Dog handling has often been compared to horse handling--the way you must feel the animal through the lead. I want to take a moment to compare it to something different--only because some people may have never ridden a horse, or like me, were not very good at it!
Most people have driven a stick shift before--you know, a car that you have to change the gears to get moving. You definitely see more automatic transmissions on the road, and why wouldn't you? They are WAY more convenient. You don't have to pay attention to anything except for the cars around you and pushing the gas or break pedal. You don't have to worry about giving too much or too little touchy clutch pressure as you change gears. I was horrible at driving a stick shift and would stress big time about stalling out, which I did often! It was a jolty, uncomfortable ride when I was driving--no fun for passengers or people driving around me! Now, have you ever seen someone who knows how to drive a stick shift DRIVE that car? It's so smooth--like they are one with the car! They have a feel for when the car needs to shift, and they make the move. Flawless. It's pretty awesome!
SO! What does this have to do with dogs, you ask? The first time I ever saw Cesar Millan walking a pack of dogs on the Dog Whisperer I was blown away. All of those dogs, beside or behind him, and he was in the front not even looking at them. When I walked my dog I had to stare at him the whole time, drag him away from whatever nastiness he was trying to eat or roll in on the sidewalk, not to mention he pulled me all over the place. How in the world could someone walk that many dogs and I was struggling with controlling my ONE dog? Since walking my dog was something I did every day, much like driving a car, I knew I needed to figure it out! I watched a ton of episodes and followed his advice of making the dog stay at your side by interrupting him from pulling ahead or away. Soon I began to develop a feel for my dog. Where before, when he was pulling ahead of me, walking him always felt the same--constant tension and pressure on the leash and my arm. Now there was no tension on the leash, so I could FEEL when he was pulling ahead and I'd stop him. I could FEEL when he was lagging behind or pulling to the side, and I would redirect him. I could even tell if he picked up his pace to chase a squirrel, lizard, or react to an oncoming dog because I could FEEL the change in the leash. It was incredible! I felt like my dog and I were connected as one unit. He also was more tuned in to me, looking up at me after I gave him some leash pressure for whatever it was that I interrupted him from. I was able to bring his focus back to me, and our walk. I felt AWESOME!!! Then, as I brought more dogs into my home and started my training career, the "feel" continued as I walked packs of dogs. Without looking, I can tell what's going on at the end of the leash. I felt like one of those people who know how to drive a stick shift. In gear and in the groove.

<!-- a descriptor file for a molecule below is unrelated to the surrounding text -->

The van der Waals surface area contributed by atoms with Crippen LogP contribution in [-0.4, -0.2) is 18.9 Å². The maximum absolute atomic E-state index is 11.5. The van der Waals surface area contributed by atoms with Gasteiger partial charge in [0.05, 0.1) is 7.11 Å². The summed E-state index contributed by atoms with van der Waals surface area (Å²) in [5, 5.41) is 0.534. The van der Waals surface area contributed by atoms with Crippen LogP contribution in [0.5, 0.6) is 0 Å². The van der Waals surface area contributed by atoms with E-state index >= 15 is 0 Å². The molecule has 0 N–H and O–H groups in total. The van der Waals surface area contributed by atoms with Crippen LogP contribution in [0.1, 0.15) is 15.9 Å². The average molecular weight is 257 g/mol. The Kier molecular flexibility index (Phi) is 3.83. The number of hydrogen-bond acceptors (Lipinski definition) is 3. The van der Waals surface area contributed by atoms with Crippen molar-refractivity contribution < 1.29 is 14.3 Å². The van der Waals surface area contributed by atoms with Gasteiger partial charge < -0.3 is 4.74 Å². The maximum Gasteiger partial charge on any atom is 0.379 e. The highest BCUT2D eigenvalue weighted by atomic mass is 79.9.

There are no "automatic transmissions" when it comes to dogs--they are all over the place, won't do what we want, or get into the right state of mind (gear!) that we need if we don't practice and develop that FEEL. Once you have it, you know it, and you'll never feel the same way about walking your dog ever again :)